Facebook is pushing groups further into the spotlight, while also introducing new tools to help tamp down unsavory content.
Groups have emerged as a key source of engagement and core part of the platform. But they’ve also come under fire for driving polarization and extremism, as well as for pushing people toward bogus medical cures.
More than half of Facebook’s global users are members of five or more active groups and more than 1.8 billion people connect with groups each month, according to the company.
At Facebook’s annual conference for group administrators on Thursday — which was virtual this year due to the pandemic — the company outlined several updates, including changes that make it easier for people to find new groups and content from groups.
Facebook’s biggest update is bringing groups to the forefront: In the coming months, the company will begin testing ways for more people to discover public groups in their News Feed or even off Facebook while searching the web.
For example, when a link or post about a popular TV show or sports event appears on the News Feed, users might see what other public groups they’re not in are saying about the posts, a feature Facebook is calling Related Discussions. Users can also chime in on the discussion even if they don’t join the group — if the group admin allows it.
Facebook wouldn’t explicitly say if political posts from public groups would be recommended, but said topics would include entertainment, lifestyle, sports, consumer and human interest news, major cultural moments and holidays.
Administrators will have to opt-in to include their public groups in this feature.
Meanwhile under the groups tab, users will now see recommended content from public groups they’re not part of, based on what’s popular and their interests. Until now, Facebook has only surfaced posts from groups you are a member of and suggested groups you might like.
In an effort to make sure these new discovery features don’t surface misinformation or controversial content, Facebook said it will employ both human curators and technology. The company didn’t elaborate further on how content would be surfaced and what might be excluded.
Facebook also announced Thursday it’s taking steps to make groups easier to manage. A new feature called “Admin Assist” allows group leaders to set rules to help them automatically moderate posts. For example, admins can decline posts that include certain words or from users who are new to the group or who have had their content reported in the past.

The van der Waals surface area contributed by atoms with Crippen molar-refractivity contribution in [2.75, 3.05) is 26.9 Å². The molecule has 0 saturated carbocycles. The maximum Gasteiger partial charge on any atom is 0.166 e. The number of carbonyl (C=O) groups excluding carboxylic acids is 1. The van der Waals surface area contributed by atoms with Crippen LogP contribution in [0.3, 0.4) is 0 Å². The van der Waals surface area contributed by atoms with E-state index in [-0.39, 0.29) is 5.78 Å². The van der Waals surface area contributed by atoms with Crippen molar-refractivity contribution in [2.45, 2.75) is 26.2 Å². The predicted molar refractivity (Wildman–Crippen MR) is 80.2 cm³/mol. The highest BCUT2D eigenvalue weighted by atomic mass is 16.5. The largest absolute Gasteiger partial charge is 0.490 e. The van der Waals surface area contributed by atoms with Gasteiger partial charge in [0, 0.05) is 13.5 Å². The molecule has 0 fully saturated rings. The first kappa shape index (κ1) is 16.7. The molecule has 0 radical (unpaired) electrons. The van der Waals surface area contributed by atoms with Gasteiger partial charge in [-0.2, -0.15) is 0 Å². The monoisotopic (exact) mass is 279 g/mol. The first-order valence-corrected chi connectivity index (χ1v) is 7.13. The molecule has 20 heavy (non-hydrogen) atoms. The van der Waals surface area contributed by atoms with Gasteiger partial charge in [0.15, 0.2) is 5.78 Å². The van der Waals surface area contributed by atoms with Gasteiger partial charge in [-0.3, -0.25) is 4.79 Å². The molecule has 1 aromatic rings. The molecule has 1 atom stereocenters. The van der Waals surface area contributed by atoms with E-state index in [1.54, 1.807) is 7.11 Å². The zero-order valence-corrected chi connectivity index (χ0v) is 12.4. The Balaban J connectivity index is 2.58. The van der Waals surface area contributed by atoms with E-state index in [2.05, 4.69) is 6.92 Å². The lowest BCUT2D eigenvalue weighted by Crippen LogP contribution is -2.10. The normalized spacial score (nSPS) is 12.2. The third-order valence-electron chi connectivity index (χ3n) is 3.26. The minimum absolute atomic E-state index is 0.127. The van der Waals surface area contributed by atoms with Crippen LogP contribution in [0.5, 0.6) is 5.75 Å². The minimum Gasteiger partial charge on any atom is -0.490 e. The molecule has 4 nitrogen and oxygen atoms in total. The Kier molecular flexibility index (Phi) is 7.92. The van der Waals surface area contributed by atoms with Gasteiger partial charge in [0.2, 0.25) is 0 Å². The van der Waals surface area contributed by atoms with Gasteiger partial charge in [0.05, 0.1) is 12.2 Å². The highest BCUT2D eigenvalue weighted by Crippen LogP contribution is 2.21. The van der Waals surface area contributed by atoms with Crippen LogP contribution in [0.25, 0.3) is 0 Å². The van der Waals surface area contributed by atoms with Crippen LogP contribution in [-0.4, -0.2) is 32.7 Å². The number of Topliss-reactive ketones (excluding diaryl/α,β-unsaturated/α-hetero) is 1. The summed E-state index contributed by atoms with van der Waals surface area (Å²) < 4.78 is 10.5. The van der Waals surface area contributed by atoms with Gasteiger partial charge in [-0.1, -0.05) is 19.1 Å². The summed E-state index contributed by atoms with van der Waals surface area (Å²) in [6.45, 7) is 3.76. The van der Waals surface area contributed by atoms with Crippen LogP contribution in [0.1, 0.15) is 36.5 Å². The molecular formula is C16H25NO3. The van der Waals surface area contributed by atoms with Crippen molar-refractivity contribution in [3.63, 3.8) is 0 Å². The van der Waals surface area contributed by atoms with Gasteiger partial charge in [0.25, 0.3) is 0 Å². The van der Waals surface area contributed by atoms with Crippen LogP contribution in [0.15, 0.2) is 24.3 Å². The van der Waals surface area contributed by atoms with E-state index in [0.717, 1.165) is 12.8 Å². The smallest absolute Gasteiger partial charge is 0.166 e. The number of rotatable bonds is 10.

While the move seems to put the onus on admins to keep groups under control rather than on Facebook moderators and artificial intelligence, VP of Engineering for the Facebook app Tom Alison told CNN Business that the company is taking a “holistic approach” to moderating groups.
“Proactive enforcement and AI are absolutely critical tools in this,” Alison said. “Of course, there’s a role for admins and moderators to play. That’s why we’re investing so much into tools to help groups maintain healthy conversations and set the tone for what they want to talk about.”
As groups have grown into a key way people engage with Facebook, its recommendations have become the target of criticism. Earlier this month, Facebook announced it would no longer recommend health groups. While the company didn’t point to Covid-19 or vaccine misinformation specifically, it did say: “It’s crucial that people get their health information from authoritative sources.” But users can still search for such groups or invite friends to join them.
On Tuesday, more than a dozen advocacy organizations launched a campaign calling on Facebook to turn off group recommendations until the US election results are certified.
Alison wouldn’t say if Facebook would consider pausing recommendations for groups overall or those related to politics ahead of the 2020 election. But he said the company doesn’t recommend groups that repeatedly share misinformation and it fact checks links shared on the News Feed or in groups.
“We know that there’s still a ton of work here to be done,” Alison said. “One of the scenarios that we’re looking at is if the election results are not clear, we’re going to be working with Reuters to make sure that people have an accurate view of what’s going on.”
The company previously announced that it took down about 1.5 million pieces of content in groups for violating its policies about organized hate in the past year, in addition to removing more than 1 million groups for breaking its rules. In the coming weeks, it will also begin archiving groups without active admins, in another effort to tackle groups. Archiving a group means it’s no longer active and members can’t post to it, but previous content can still be viewed.